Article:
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Georgia Tech Golf Set to Defend ACC Title

THE FLATS – In search of the 20th conference championship in program history, Georgia Tech’s golf team begins post-season competition this weekend with the 70th Atlantic Coast Conference Men’s Golf Championship, which will be conducted Friday through Monday (April 19-22) at Charlotte Country Club in Charlotte, N.C.

The Yellow Jackets have captured 11 of the last 17 championships, most recently winning the 2023 title at the Country Club of North Carolina in Pinehurst, N.C. It was the 19th in program history, tying Wake Forest for the most in conference annals. The Yellow Jackets defeated the Demon Deacons, 3-2, in the finals, one year after Wake had downed Tech by the same score to capture its 19th all-time title.

At No. 16 in the current Scoreboard NCAA Golf national rankings, Georgia Tech sits behind North Carolina (No. 3), Florida State (No. 6) and Virginia (No. 13) and is the No. 4 seed in the championship, which begins with 18 holes of stroke play on Friday. Duke (No. 24) is the only other ACC team in the top 25 of the current Golfstat rankings, while Wake Forest (No. 29) and Notre Dame (No. 31) reside inside the top 50.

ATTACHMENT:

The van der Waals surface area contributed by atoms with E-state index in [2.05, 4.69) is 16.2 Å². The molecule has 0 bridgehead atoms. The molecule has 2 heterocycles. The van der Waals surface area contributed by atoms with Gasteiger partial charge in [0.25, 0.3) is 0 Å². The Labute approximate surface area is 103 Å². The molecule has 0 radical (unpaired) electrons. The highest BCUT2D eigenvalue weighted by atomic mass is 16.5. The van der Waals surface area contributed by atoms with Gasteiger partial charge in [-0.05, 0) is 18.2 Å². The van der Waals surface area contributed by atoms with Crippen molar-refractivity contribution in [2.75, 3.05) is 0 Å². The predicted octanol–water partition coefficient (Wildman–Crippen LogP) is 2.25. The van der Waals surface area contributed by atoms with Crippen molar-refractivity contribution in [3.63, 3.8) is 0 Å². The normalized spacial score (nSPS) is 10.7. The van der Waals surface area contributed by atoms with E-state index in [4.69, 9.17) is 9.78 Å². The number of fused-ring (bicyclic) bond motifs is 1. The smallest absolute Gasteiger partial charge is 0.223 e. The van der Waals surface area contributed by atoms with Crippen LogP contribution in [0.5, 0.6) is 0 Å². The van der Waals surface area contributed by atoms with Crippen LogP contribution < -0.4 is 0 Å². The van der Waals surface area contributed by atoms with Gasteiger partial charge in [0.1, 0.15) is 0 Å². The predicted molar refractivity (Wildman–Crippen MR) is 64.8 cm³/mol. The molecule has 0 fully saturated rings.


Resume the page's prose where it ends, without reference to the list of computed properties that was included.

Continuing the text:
The Yellow Jackets are paired with the No. 5-seed Blue Devils and the No. 6-seed Demon Deacons for the first round on Friday, which begins at 9 a.m., utilizing split tees with continuous play through 54 holes of golf. Stroke play continues at 9 a.m. Saturday and Sunday, after which the top four teams on the leaderboard will be seeded for match play beginning Monday morning..

In last year’s ACC Championship, Tech cruised to a 16-shot victory in the stroke-play portion of the championship, with freshman Hiroshi Tai (Singapore) finishing runner-up for medalist honors after a playoff with Wake Forest’s Michael Brennan. The Yellow Jackets defeated Duke, 3-1-1, in the match play semifinals, and outlasted the Demon Deacons, 3-2, in the final.

Three starters are back from the Yellow Jackets team that captured the ACC Championship last year. (photo by Andy Mead)


TEAM UPDATE – Tech has been ranked as high as No. 10 this spring in the Scoreboard NCAA Rankings heading into the spring schedule, and currently sit No. 16 after posting a runner-up finish at the Watersound Invitational, fourth-place finishes at the RE Lamkin Invitational, Linger Longer Invitational and the Calusa Cup, a fifth-place at The Goodwin and sixth-place at the Amer Ari Intercollegiate.